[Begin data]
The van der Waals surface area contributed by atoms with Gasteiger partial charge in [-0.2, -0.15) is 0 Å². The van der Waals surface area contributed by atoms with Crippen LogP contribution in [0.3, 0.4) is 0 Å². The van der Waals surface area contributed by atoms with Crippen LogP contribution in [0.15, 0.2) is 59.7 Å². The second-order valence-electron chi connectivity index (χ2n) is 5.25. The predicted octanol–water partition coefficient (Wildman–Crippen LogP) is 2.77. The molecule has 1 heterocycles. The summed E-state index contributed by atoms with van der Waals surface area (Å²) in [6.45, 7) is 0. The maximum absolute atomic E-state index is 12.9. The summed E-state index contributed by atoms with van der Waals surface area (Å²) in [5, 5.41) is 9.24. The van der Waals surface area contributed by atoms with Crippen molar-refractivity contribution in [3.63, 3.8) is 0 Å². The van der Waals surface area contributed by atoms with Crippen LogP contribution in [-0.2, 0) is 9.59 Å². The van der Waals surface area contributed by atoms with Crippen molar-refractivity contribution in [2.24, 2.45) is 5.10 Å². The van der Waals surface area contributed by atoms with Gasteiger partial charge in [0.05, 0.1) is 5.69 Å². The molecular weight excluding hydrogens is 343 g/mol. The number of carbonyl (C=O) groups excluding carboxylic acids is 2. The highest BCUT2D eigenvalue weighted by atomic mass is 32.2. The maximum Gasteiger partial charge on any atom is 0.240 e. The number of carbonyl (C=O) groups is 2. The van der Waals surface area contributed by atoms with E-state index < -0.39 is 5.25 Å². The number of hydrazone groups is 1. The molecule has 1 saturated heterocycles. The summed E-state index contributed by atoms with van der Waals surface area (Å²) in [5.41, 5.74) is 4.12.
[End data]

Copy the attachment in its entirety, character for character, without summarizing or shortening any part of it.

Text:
The van der Waals surface area contributed by atoms with Gasteiger partial charge in [-0.2, -0.15) is 0 Å². The van der Waals surface area contributed by atoms with Crippen LogP contribution in [0.3, 0.4) is 0 Å². The van der Waals surface area contributed by atoms with Crippen LogP contribution in [0.15, 0.2) is 59.7 Å². The second-order valence-electron chi connectivity index (χ2n) is 5.25. The predicted octanol–water partition coefficient (Wildman–Crippen LogP) is 2.77. The molecule has 1 heterocycles. The summed E-state index contributed by atoms with van der Waals surface area (Å²) in [6.45, 7) is 0. The maximum absolute atomic E-state index is 12.9. The summed E-state index contributed by atoms with van der Waals surface area (Å²) in [5, 5.41) is 9.24. The van der Waals surface area contributed by atoms with Crippen molar-refractivity contribution in [3.63, 3.8) is 0 Å². The van der Waals surface area contributed by atoms with Crippen LogP contribution in [-0.2, 0) is 9.59 Å². The van der Waals surface area contributed by atoms with Crippen molar-refractivity contribution in [2.24, 2.45) is 5.10 Å². The van der Waals surface area contributed by atoms with Gasteiger partial charge in [0.05, 0.1) is 5.69 Å². The molecular weight excluding hydrogens is 343 g/mol. The number of carbonyl (C=O) groups excluding carboxylic acids is 2. The highest BCUT2D eigenvalue weighted by atomic mass is 32.2. The maximum Gasteiger partial charge on any atom is 0.240 e. The number of carbonyl (C=O) groups is 2. The van der Waals surface area contributed by atoms with E-state index < -0.39 is 5.25 Å². The number of hydrazone groups is 1. The molecule has 1 saturated heterocycles. The summed E-state index contributed by atoms with van der Waals surface area (Å²) in [5.41, 5.74) is 4.12.